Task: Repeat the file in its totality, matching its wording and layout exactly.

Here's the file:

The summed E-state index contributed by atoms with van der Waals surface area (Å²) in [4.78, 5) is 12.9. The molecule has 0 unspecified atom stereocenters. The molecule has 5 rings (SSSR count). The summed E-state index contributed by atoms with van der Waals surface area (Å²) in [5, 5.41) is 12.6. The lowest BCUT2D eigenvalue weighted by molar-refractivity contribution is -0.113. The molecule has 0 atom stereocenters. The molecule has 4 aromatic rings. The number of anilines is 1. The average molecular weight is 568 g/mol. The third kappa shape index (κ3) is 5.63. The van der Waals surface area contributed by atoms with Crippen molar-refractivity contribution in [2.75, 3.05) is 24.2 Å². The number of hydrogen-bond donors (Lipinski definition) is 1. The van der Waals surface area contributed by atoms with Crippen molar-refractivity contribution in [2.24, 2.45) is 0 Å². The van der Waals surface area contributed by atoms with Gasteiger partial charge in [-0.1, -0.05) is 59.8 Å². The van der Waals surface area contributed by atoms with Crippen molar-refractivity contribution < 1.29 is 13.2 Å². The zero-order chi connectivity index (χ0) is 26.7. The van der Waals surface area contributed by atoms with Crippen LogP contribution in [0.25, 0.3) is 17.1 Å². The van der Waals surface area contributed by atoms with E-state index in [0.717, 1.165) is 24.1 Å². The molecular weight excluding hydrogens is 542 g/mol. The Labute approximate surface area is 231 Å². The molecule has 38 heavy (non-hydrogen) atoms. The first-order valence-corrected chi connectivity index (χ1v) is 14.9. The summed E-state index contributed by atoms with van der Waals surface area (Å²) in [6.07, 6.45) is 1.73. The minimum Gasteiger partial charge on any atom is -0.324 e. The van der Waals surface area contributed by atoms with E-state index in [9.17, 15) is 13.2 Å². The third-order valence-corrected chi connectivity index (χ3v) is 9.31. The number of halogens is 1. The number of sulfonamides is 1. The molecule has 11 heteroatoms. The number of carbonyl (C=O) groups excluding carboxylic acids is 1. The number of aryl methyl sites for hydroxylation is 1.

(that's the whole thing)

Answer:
The summed E-state index contributed by atoms with van der Waals surface area (Å²) in [4.78, 5) is 12.9. The molecule has 0 unspecified atom stereocenters. The molecule has 5 rings (SSSR count). The summed E-state index contributed by atoms with van der Waals surface area (Å²) in [5, 5.41) is 12.6. The lowest BCUT2D eigenvalue weighted by molar-refractivity contribution is -0.113. The molecule has 0 atom stereocenters. The molecule has 4 aromatic rings. The number of anilines is 1. The average molecular weight is 568 g/mol. The third kappa shape index (κ3) is 5.63. The van der Waals surface area contributed by atoms with Crippen molar-refractivity contribution in [2.75, 3.05) is 24.2 Å². The number of hydrogen-bond donors (Lipinski definition) is 1. The van der Waals surface area contributed by atoms with Crippen molar-refractivity contribution in [2.24, 2.45) is 0 Å². The van der Waals surface area contributed by atoms with Gasteiger partial charge in [-0.1, -0.05) is 59.8 Å². The van der Waals surface area contributed by atoms with Crippen molar-refractivity contribution < 1.29 is 13.2 Å². The zero-order chi connectivity index (χ0) is 26.7. The van der Waals surface area contributed by atoms with Crippen LogP contribution in [0.25, 0.3) is 17.1 Å². The van der Waals surface area contributed by atoms with E-state index in [0.717, 1.165) is 24.1 Å². The molecular weight excluding hydrogens is 542 g/mol. The Labute approximate surface area is 231 Å². The molecule has 38 heavy (non-hydrogen) atoms. The first-order valence-corrected chi connectivity index (χ1v) is 14.9. The summed E-state index contributed by atoms with van der Waals surface area (Å²) in [6.07, 6.45) is 1.73. The minimum Gasteiger partial charge on any atom is -0.324 e. The van der Waals surface area contributed by atoms with E-state index in [9.17, 15) is 13.2 Å². The third-order valence-corrected chi connectivity index (χ3v) is 9.31. The number of halogens is 1. The number of sulfonamides is 1. The molecule has 11 heteroatoms. The number of carbonyl (C=O) groups excluding carboxylic acids is 1. The number of aryl methyl sites for hydroxylation is 1.